During the first research year, the most important objective was establishing and researching the basic principles of phenomenological-hermeneutical methodology at a theoretical level. It was necessary to analyse the ideas of phenomenology and hermeneutics and apply the findings to the issues and objectives of terrorism research. Nevertheless, among the interviews and popular scientific articles (for example, “Spoku valsts Afganistāna = Ghost state Afghanistan” in Delfi.lv), Māris has also participated in Radicalisation Awareness Network Communication and Narratives Working Group event “Conspiracy Narratives: Current State and Future Expectations for P/CVE in Europe” and published first scientific publication “The Ideas of Phenomenogial-Hermeneutical Methodology for Terrorism Studies”.
During the past three decades and especially since 2001, the threat of terrorism has attracted vast amount of research and provoked massive political and military action. However, that has not led even close to elimination of terrorism. The existing terrorism studies have provided many useful insights. What is missing, is a deeper understanding of existential conditions that contribute to the persistence of terrorism.
With the emergence of critical terrorism studies (CTS) in 2007, their adepts have been accusing terrorism studies of little theoretical and especially methodological develop-ment. In contrast to regular terrorism studies, denounced as orthodox terrorism studies (OTS), which are based in positivist epistemology that stresses the objectivity of facts and thus employs statistical, data-gathering, empirical methods, CTS are founded on “methodological and disciplinary pluralism; in particular, a willingness to adopt post-positivist and non-IR based methods and approaches”. The goal of the article is to introduce the idea of importing phenomenological and hermeneutical tradition into terrorism studies. Currently phenomenology, exempt from epoché and transcendental reduction, is often applied to various research domains. Hence the phenomenological-hermeneutical methodology (PHM) would rather aim at the narratives and meanings as they appear in the historical and cultural horizon. That would involve a conceptual shift in the meaning of terrorism, characterized by a move to terror as an existential condition. To paraphrase Husserl’s original motto: back to the terror itself! The originality and the potential of this intention is twofold. First, in contrast to common methodologies of CTS, which delve into the social factors and power relations, philosophical hermeneutics questions the role of “flow” of language and tradition. The philosophical hermeneutics here emphasizes the ongoing “play” of truth, tradition and prejudices.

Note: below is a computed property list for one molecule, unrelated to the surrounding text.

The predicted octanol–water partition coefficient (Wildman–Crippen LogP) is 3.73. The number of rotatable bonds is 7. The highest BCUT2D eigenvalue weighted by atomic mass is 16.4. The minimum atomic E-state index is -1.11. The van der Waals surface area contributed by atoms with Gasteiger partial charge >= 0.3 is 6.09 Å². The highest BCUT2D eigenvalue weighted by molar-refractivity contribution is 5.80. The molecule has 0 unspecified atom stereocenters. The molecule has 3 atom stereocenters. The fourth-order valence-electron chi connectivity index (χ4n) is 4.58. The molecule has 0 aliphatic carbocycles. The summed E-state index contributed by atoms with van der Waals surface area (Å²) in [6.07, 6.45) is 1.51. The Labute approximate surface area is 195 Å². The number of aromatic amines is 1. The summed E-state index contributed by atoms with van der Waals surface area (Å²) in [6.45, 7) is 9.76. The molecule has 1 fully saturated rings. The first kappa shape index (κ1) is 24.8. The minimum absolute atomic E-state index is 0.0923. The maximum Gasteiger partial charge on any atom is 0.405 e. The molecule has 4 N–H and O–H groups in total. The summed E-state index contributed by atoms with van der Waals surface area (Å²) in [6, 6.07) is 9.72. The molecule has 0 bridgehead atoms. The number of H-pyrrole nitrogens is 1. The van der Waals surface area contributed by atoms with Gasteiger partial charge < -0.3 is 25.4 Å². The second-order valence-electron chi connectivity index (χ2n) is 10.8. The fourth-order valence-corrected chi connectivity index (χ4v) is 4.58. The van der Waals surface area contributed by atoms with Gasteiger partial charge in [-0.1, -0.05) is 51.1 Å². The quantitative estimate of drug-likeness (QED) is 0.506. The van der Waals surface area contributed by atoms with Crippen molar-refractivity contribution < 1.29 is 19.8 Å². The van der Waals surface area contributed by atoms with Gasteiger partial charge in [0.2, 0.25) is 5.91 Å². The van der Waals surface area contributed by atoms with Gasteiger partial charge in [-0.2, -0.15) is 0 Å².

This distinction resurfaces the Gadamer-Habermas debate where Habermas maintained that language is a medium of domination and social power by reintroducing the perspective of Gadamer’s hermeneutical philosophy. Second, by producing a novel methodology, the adaptation of phenomenological and hermeneutical ideas to the studies of terrorism will open new research horizons and opportunities for the scientific community in order to identify points of potential vulnerability in the current efforts. That would lead to research on such topics as horror, fear, space, environment, air, life and death, viruses, radiation, etc.
Source: Annotation in Māris Kūlis. “Fenomenoloģiski hermeneitiskās metodoloģijas ideja terorisma pētniecībai = The Ideas of Phenomenogial-Hermeneutical Methodology for Terrorism Studies.” In Kultūras studijas: zinātnisko rakstu krājums = Cultural Studies: scientific papers, XIII , 188.–196.lpp.